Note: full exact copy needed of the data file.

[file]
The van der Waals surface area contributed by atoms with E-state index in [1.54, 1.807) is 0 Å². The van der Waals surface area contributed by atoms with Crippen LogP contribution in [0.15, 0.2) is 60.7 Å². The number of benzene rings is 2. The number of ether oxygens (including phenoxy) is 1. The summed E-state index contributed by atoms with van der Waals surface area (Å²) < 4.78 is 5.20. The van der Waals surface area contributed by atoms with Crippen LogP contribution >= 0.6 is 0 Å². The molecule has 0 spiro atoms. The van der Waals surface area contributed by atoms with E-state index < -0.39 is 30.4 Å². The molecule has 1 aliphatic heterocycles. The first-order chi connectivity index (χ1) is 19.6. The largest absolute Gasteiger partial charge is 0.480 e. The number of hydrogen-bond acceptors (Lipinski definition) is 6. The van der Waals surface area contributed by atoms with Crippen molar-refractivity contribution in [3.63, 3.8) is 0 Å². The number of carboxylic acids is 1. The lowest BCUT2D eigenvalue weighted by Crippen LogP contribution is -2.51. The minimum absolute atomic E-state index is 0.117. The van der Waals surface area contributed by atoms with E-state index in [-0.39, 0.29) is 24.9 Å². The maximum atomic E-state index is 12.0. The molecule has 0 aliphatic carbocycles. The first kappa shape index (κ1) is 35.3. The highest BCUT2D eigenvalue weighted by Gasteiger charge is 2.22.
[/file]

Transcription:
The van der Waals surface area contributed by atoms with E-state index in [1.54, 1.807) is 0 Å². The van der Waals surface area contributed by atoms with Crippen LogP contribution in [0.15, 0.2) is 60.7 Å². The number of benzene rings is 2. The number of ether oxygens (including phenoxy) is 1. The summed E-state index contributed by atoms with van der Waals surface area (Å²) < 4.78 is 5.20. The van der Waals surface area contributed by atoms with Crippen LogP contribution >= 0.6 is 0 Å². The molecule has 0 spiro atoms. The van der Waals surface area contributed by atoms with E-state index < -0.39 is 30.4 Å². The molecule has 1 aliphatic heterocycles. The first-order chi connectivity index (χ1) is 19.6. The largest absolute Gasteiger partial charge is 0.480 e. The number of hydrogen-bond acceptors (Lipinski definition) is 6. The van der Waals surface area contributed by atoms with Crippen molar-refractivity contribution in [3.63, 3.8) is 0 Å². The number of carboxylic acids is 1. The lowest BCUT2D eigenvalue weighted by Crippen LogP contribution is -2.51. The minimum absolute atomic E-state index is 0.117. The van der Waals surface area contributed by atoms with E-state index in [-0.39, 0.29) is 24.9 Å². The maximum atomic E-state index is 12.0. The molecule has 0 aliphatic carbocycles. The first kappa shape index (κ1) is 35.3. The highest BCUT2D eigenvalue weighted by Gasteiger charge is 2.22.